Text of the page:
Communication Workers of America local chapter president Kevin Kee advocates worker’s rights for more than 2,000 Ohio State employees. Credit: Jerrod Mogan

More than 5,000 workers spent more than 10 million total hours  maintaining the day-to-day functionality of Ohio State’s campuses in 2016, according to the university’s statistical summary webpage. Those who perform the work often go unnoticed by students and faculty.

Communications Workers of America Local 4501 — which represents over 2,000 Ohio State employees — has acted as the voice of these employees for more than three decades by using collective bargaining to negotiate and advocate on their behalf.

CWA Local 4501 President Kevin Kee said the labor union was formed at Ohio State in 1983 16 years after 1,500 workers walked off the job in protest of at-will employment and irregular pay schedules.

“They would go weeks without getting paid, and I mean weeks,” he said.

Former Ohio Gov. Richard Celeste signed legislation authorizing collective bargaining by public employees. Shortly after, university employees voted to allow CWA to represent them and the Local 4501 was established to represent employees in contract negotiations, arbitration and to lobby for legislation.

“It’s always about working conditions and wages,” Kee said. “You have to have the interest of all 2,000 [workers].”

Though not all university laborers belong to the union, Kee said everyone benefits from its presence.

“[Employers] have to respond to the fact that there’s a union… and keep their wages up,” he said. “Otherwise, everyone runs to the union.”

The jobs workers do — from mowing lawns and mopping floors to installing new technology and ordering surgical supplies — make it possible for students to learn and professionals to perform the important work they do, Kee said.

“Nobody is going to come to a dirty hospital,” said Mericle Long, a lead chief union steward at Ohio State’s Wexner Medical Center. “Without our supply techs, no one is going to be able to get surgery … without your maintenance workers, your facility wouldn’t run.”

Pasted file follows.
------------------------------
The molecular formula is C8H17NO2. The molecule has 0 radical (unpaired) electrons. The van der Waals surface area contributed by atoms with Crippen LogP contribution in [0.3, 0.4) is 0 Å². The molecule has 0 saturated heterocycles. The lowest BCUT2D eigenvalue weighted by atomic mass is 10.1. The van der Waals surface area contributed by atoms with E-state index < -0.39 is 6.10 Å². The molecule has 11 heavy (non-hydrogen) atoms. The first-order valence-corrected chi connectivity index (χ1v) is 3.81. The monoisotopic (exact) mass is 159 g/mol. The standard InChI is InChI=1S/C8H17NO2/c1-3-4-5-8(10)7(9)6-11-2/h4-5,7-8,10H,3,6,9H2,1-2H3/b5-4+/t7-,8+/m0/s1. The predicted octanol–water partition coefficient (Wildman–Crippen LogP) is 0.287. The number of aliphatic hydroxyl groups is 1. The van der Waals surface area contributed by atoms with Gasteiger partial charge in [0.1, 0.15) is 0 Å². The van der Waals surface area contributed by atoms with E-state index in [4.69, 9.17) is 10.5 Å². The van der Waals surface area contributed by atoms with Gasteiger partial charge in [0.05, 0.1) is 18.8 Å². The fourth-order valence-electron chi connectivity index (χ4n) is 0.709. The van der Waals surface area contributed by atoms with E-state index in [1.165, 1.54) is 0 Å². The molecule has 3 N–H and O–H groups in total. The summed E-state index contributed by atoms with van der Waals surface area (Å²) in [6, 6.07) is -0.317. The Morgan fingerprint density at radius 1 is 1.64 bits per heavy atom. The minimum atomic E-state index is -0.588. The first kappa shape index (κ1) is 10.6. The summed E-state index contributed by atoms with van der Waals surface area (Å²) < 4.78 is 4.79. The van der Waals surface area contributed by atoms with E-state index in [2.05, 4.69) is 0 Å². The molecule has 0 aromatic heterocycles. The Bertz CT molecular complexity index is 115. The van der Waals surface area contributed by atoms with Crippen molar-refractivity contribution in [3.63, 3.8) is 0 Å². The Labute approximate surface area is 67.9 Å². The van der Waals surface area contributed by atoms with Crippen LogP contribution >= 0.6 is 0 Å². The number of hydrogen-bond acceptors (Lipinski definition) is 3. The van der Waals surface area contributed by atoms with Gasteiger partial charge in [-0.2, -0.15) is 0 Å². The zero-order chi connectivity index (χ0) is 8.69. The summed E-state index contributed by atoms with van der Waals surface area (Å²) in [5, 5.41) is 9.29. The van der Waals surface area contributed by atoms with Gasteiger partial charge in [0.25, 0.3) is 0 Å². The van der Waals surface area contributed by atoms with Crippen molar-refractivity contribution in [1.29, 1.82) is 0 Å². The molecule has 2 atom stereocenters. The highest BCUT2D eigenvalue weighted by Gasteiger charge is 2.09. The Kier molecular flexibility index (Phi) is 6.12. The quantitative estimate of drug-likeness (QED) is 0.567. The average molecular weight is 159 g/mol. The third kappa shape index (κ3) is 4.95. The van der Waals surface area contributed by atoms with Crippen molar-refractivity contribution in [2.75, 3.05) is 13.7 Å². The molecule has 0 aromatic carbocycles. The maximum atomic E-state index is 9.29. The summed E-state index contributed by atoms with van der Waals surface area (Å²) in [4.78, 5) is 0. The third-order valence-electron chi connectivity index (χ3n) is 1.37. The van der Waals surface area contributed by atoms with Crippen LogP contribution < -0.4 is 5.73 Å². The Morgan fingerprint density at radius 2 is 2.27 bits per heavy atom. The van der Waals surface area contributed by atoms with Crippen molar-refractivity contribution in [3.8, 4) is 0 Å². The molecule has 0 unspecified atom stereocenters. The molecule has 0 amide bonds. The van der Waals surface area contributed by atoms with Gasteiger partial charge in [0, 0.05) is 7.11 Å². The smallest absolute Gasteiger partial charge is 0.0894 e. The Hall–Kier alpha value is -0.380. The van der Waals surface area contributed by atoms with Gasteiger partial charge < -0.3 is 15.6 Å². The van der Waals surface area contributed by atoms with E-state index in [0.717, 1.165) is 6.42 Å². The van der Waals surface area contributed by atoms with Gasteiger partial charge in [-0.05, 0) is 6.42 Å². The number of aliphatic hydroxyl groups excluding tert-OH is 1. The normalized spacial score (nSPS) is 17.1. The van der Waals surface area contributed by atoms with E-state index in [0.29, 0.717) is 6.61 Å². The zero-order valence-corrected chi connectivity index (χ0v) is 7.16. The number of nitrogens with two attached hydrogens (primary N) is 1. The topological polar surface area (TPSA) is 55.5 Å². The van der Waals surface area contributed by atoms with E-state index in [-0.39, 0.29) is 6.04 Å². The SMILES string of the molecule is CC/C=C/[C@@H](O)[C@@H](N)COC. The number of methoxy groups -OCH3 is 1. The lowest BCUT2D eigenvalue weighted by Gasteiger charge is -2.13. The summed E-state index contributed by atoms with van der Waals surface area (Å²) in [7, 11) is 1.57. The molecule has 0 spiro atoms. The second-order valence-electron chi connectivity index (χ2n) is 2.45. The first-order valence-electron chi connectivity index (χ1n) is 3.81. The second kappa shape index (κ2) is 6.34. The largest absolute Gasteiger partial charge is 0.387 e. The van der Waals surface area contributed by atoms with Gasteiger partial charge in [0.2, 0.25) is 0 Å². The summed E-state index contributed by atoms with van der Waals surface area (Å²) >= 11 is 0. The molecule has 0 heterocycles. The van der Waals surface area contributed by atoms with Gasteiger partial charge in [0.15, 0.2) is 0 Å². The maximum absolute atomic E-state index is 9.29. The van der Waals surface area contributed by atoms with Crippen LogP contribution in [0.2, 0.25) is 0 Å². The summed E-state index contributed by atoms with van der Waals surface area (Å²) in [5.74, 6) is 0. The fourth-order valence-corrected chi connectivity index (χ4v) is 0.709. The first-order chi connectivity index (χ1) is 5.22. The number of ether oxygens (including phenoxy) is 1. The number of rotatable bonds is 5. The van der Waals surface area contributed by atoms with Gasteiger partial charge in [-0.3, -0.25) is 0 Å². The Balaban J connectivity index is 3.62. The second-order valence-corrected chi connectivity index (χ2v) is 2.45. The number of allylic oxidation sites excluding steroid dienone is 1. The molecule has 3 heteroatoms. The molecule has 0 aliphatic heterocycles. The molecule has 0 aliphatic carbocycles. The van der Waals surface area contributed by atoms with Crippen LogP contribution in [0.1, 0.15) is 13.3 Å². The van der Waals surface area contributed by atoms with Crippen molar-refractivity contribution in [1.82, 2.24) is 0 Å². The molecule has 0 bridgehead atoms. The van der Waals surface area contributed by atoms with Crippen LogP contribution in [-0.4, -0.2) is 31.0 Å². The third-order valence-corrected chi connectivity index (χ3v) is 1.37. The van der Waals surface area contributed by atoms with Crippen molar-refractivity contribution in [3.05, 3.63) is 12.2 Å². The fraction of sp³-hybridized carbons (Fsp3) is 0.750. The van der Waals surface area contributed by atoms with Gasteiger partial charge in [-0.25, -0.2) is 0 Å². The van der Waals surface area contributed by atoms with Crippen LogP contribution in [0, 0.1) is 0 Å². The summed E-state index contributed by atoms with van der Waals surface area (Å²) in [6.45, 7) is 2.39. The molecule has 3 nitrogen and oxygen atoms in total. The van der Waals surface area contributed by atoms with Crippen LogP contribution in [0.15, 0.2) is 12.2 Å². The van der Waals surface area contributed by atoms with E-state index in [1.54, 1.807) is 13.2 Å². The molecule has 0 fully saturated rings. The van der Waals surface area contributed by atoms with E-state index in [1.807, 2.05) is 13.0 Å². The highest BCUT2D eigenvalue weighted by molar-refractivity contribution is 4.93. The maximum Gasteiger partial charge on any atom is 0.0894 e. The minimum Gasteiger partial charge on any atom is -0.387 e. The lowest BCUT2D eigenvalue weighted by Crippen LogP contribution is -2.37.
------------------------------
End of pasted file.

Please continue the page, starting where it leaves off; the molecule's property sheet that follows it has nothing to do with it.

It can be hard for some people to realize the amount of work union workers do, because much of it goes unseen, she said.

“It’s difficult,”  Long said. “Especially when you’re serving such a large population.”

Recent Ohio State graduate and United Students Against Sweatshops member Nathalie Pagán said students rarely think about the jobs workers do.

“They don’t get to experience it, so they don’t really care about it,” she said.

The union expressed concern over a growing disconnect between workers and the community they serve.

“There’s a perception that we’re different,” Kee said, “and people are always trying to put wedges between us.”

Jed DeBruin, who advocated for union workers before graduating from Ohio State in May, said he saw the disconnect during his time on campus.

He said because of a stratified community, like campus, students might not appreciate employees’ work until the workers aren’t there to fix something.

Progress made by the labor movement — including the eight-hour workday, overtime pay and improved workplace safety — might be lost if the younger generation has a negative view of laborers, Kee said.

“We don’t want the clock rolled back on these issues,” Kee said. “[Students] are essential to what will happen to labor in the future.”  

The walls between workers and the rest of the Ohio State community can only be broken down with more communication, he said.

“The first thing we got to do is talk to each other,” Kee said. “By trying to understand one another, people will understand why someone might need a representative.”